Reflecting was fine, but Couturier most happy joining Flyers' skate, eyes a game


VOORHEES, N.J. — Sean Couturier's game resembles the opposite of taking things for granted.

He competes for every inch of the ice, a true 200-foot force with a nothing-comes-easy-against-me mantra.

Couturier hasn't touched the game ice in over a year. He has undergone two back surgeries in the span of eight and a half months.

Through hardship, his appreciation for the game has grown. Coming from a guy who personifies playing the game the right way, it tells you a lot about what he has endured.

"It's something that, I think when you're out for such a long time, you feel at sometimes you almost take it for granted," Couturier said Tuesday. "That's definitely something I've kind of learned, that when I'm back, enjoy it as much as you can, every moment. You never know when something like this can happen. That's the biggest thing that I've learned."

Couturier took a positive step Tuesday in what has become a trying path back toward playing again. Wearing a yellow non-contact jersey, Couturier participated in the Flyers' morning skate. He had been rehab skating separate from the team for multiple weeks.

The 30-year-old center hasn't played since December 2021. Last season, he had back surgery in February, which knocked him out for the rest of the year. He seemed poised for a full return to start this season. However, he felt concerning pain in his back just a handful of days before training camp. Eventually, it resulted in a second surgery during late October.

"I've been through a lot of ups and downs," Couturier said. "You question yourself and you put a lot of things into perspective around hockey and in life, family time and stuff. Definitely miss the game.

"Just be patient, have some balance in life — hockey, family, on and off the ice. There's definitely been too much time to think, so I'm just glad to finally be around the team and focus on what I love doing."

Couturier was able to smile often Tuesday. He said his back feels much better this time around. Prior to the second procedure, stated as a back revision, Couturier experienced periodic pain throughout his recovery and offseason training.

"It's night and day, it feels a lot better," he said. "Last time, there was always a little something kind of nagging me. I was kind of just pushing through it not really knowing what it was. We didn't really know, too, what it was — it was kind of just inflammation. It was said it would go away but kind of lagged for a while.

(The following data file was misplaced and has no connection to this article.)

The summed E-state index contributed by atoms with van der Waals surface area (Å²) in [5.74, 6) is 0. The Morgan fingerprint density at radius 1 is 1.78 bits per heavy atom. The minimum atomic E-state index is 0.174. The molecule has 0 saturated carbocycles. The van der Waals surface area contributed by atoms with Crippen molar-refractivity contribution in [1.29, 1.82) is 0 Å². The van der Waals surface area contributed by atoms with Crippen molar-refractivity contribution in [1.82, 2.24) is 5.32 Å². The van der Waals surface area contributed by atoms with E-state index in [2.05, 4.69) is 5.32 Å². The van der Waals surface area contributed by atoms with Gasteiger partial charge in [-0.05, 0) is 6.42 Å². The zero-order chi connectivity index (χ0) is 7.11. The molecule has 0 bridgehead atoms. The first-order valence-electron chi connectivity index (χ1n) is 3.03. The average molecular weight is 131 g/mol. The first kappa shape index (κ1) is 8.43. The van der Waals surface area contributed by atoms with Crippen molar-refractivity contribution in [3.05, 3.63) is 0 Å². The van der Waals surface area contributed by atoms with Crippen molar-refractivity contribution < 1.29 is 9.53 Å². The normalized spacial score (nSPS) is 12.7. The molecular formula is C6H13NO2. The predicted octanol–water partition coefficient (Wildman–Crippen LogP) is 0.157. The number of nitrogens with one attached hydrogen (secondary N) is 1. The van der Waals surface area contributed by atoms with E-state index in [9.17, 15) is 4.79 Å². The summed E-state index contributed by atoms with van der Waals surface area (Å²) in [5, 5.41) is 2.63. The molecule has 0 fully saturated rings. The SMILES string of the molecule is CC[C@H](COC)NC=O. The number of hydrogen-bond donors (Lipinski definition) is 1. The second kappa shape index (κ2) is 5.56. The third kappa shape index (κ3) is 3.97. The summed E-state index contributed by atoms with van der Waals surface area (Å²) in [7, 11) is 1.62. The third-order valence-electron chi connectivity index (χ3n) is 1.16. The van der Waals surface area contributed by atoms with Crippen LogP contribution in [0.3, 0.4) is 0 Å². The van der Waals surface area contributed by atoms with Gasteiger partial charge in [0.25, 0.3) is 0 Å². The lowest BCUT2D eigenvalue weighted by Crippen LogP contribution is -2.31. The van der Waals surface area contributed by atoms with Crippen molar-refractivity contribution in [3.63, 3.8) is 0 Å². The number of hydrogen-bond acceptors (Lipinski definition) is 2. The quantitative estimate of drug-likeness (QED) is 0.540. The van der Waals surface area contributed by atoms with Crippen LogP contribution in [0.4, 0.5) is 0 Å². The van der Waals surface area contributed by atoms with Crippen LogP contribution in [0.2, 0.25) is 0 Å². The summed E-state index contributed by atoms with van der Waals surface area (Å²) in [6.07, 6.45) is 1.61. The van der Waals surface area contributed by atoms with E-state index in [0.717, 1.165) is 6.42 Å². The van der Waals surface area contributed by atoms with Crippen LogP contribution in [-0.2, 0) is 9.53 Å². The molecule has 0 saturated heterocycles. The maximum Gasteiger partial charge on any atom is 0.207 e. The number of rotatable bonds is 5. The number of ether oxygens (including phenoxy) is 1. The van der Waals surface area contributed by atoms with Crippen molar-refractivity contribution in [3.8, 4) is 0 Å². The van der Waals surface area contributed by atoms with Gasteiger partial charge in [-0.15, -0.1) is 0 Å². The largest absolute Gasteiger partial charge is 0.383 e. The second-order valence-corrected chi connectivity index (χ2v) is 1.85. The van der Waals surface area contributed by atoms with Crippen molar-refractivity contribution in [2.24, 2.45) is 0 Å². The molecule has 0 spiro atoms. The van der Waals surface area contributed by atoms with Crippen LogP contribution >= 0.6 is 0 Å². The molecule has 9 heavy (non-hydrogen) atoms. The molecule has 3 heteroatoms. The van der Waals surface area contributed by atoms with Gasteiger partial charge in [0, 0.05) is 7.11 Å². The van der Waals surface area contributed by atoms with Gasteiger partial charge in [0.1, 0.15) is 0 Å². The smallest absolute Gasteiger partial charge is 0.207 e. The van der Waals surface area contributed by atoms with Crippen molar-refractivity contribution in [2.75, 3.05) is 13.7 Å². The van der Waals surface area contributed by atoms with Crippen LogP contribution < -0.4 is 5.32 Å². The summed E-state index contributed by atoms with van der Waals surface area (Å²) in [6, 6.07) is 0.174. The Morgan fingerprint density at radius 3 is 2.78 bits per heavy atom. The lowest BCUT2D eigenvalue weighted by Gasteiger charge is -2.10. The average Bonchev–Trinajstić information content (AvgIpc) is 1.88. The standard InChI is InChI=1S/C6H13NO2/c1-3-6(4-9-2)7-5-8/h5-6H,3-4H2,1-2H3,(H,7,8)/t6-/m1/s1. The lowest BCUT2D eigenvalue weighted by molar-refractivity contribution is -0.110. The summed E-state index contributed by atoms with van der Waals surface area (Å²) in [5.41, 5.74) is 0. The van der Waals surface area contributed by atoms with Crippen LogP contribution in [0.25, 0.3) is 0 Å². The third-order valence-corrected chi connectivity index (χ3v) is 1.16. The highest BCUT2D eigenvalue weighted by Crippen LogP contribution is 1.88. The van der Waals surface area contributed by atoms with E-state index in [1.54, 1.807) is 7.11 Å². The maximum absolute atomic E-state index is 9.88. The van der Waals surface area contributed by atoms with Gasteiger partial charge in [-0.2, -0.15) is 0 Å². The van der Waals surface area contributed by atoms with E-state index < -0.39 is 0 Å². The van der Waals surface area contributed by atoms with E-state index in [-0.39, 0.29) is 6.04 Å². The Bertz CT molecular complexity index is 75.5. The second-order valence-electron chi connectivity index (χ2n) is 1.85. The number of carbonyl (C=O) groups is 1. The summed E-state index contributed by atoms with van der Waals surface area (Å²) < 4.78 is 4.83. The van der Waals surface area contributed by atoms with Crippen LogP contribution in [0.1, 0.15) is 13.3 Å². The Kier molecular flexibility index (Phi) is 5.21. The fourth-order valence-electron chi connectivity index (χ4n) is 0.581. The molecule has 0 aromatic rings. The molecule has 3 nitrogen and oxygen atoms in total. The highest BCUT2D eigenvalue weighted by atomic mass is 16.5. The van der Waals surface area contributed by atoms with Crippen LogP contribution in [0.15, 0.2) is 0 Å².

"I was able to pretty much do everything, but it was just kind of always feeling a little uncomfortable down the glute area. Then once I got pushing real hard, it kind of just came back and flared up on me. Now, I haven't had any of those feelings or anything."

The rebuilding Flyers are 24-31-11 with 16 games left on the season. Couturier hopes to play in some of them. While the games don't hold any meaning for a playoff race, they're important to Couturier before the summer.

"For me, it's not that important that he plays games," Flyers head coach John Tortorella said Tuesday. "But I'm not him, either. He's losing his mind. For his sanity and for him to feel part of it maybe before he leaves here, I've got to take that into consideration if it comes to that."

Couturier's presence at the morning skate was felt.

"It's good for the guys, too. Both ways. But yeah, he's out of his mind," Tortorella said with a slight smile about the competitive Couturier. "I just stay clear of him. There's no sense of being around him because he's so miserable [not playing]."

Kevin Hayes found real value in returning from injury last season during March of a completely lost year for the club. It helped him shake off rust and build reassurance that his body can feel well while playing.

"It's something that I've actually talked a little bit with him," Couturier said. "Especially for me, if I wait until next year, it's going to be almost two years I haven't played an NHL game, which is not ideal. I'm not getting any younger, either. I just want to get a feel of the game, knowing that going into the summer, I know what I have to do to be back at the level I need to be.

"Just feeling good about yourself, that you're back being a hockey player and not just rehabbing. I've done that enough I feel in the last couple of months, year and a half."

Flyers head athletic trainer Tommy Alva and the club will closely monitor Couturier's status this week.

"Next step is talk to Tommy, can he practice full on Thursday," Tortorella said. "If he can or can't, we'll see. If he can, we'll throw some more practices at him. I'm going to go all through the medical staff as far as how they feel about him because he's that important."

Tortorella has coached against Couturier a ton in his career. He appreciates the way he plays.

"He's got some old school in him," Tortorella said. "I have a ton of respect for him as far as from afar, watching him play, the situations he has been put in.

"I don't know how he is in the room, how all that goes on, but I watch how hard he plays and all the situations that he succeeded in. Sure, I think about it. Is he going to be healthy enough to play? I don't know. He's gone through a couple [skates], he feels great, let's just hope it keeps on going down the right road.

"My mind, I'm thinking about camp next year [with Couturier]; not so much games this year. But I've got to show him the respect and have conversations if that time comes."

Teammates have seen Couturier's perseverance.

"It takes a strong person to be able to go through that," Ivan Provorov said Tuesday. "The mental toughness you need for that, to come to the rink and be positive. I think he has done a great job."

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